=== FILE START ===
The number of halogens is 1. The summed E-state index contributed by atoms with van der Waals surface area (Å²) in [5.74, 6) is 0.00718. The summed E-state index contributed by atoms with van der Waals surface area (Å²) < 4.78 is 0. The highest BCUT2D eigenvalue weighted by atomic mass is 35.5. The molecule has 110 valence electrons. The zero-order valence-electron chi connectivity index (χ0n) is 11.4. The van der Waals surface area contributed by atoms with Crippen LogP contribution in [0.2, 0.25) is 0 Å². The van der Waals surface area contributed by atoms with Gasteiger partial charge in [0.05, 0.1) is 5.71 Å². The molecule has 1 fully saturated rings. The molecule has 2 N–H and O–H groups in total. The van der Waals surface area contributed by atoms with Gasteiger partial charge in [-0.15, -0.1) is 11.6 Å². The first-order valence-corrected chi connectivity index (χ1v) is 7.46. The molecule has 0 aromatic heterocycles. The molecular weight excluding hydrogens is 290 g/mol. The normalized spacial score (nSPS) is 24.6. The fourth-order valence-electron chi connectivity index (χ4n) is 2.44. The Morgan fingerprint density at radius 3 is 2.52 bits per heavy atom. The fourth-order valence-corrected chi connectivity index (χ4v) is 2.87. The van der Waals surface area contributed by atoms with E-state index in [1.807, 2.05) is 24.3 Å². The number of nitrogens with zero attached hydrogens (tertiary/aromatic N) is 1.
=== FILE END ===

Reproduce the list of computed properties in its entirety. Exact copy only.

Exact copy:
The number of halogens is 1. The summed E-state index contributed by atoms with van der Waals surface area (Å²) in [5.74, 6) is 0.00718. The summed E-state index contributed by atoms with van der Waals surface area (Å²) < 4.78 is 0. The highest BCUT2D eigenvalue weighted by atomic mass is 35.5. The molecule has 110 valence electrons. The zero-order valence-electron chi connectivity index (χ0n) is 11.4. The van der Waals surface area contributed by atoms with Crippen LogP contribution in [0.2, 0.25) is 0 Å². The van der Waals surface area contributed by atoms with Gasteiger partial charge in [0.05, 0.1) is 5.71 Å². The molecule has 1 fully saturated rings. The molecule has 2 N–H and O–H groups in total. The van der Waals surface area contributed by atoms with Gasteiger partial charge in [-0.15, -0.1) is 11.6 Å². The first-order valence-corrected chi connectivity index (χ1v) is 7.46. The molecule has 0 aromatic heterocycles. The molecular weight excluding hydrogens is 290 g/mol. The normalized spacial score (nSPS) is 24.6. The fourth-order valence-electron chi connectivity index (χ4n) is 2.44. The Morgan fingerprint density at radius 3 is 2.52 bits per heavy atom. The fourth-order valence-corrected chi connectivity index (χ4v) is 2.87. The van der Waals surface area contributed by atoms with E-state index in [1.807, 2.05) is 24.3 Å². The number of nitrogens with zero attached hydrogens (tertiary/aromatic N) is 1.